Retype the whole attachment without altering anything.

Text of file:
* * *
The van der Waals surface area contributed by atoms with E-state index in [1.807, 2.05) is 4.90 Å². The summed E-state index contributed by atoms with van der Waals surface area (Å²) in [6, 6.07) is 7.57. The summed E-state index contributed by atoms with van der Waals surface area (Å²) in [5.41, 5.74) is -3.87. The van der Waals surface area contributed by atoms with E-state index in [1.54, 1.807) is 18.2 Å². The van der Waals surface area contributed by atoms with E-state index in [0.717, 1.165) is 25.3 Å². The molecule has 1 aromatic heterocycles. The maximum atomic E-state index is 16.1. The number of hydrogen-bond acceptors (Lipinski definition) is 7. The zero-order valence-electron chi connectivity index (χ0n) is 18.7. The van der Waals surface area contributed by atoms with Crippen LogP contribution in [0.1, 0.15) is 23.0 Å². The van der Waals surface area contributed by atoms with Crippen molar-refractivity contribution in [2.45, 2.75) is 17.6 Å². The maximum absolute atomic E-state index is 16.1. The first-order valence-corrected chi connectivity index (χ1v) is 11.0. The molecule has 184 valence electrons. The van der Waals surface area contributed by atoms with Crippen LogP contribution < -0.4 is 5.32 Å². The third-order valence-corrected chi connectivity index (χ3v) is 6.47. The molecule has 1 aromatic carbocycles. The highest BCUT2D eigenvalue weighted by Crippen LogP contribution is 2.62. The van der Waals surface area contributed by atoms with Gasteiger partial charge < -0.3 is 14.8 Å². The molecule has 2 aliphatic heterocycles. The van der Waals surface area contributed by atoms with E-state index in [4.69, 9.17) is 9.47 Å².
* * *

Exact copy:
The van der Waals surface area contributed by atoms with E-state index in [1.807, 2.05) is 4.90 Å². The summed E-state index contributed by atoms with van der Waals surface area (Å²) in [6, 6.07) is 7.57. The summed E-state index contributed by atoms with van der Waals surface area (Å²) in [5.41, 5.74) is -3.87. The van der Waals surface area contributed by atoms with E-state index in [1.54, 1.807) is 18.2 Å². The van der Waals surface area contributed by atoms with E-state index in [0.717, 1.165) is 25.3 Å². The molecule has 1 aromatic heterocycles. The maximum atomic E-state index is 16.1. The number of hydrogen-bond acceptors (Lipinski definition) is 7. The zero-order valence-electron chi connectivity index (χ0n) is 18.7. The van der Waals surface area contributed by atoms with Crippen LogP contribution in [0.1, 0.15) is 23.0 Å². The van der Waals surface area contributed by atoms with Crippen molar-refractivity contribution in [2.45, 2.75) is 17.6 Å². The maximum absolute atomic E-state index is 16.1. The first-order valence-corrected chi connectivity index (χ1v) is 11.0. The molecule has 184 valence electrons. The van der Waals surface area contributed by atoms with Crippen LogP contribution < -0.4 is 5.32 Å². The third-order valence-corrected chi connectivity index (χ3v) is 6.47. The molecule has 1 aromatic carbocycles. The highest BCUT2D eigenvalue weighted by Crippen LogP contribution is 2.62. The van der Waals surface area contributed by atoms with Gasteiger partial charge < -0.3 is 14.8 Å². The molecule has 2 aliphatic heterocycles. The van der Waals surface area contributed by atoms with E-state index in [4.69, 9.17) is 9.47 Å².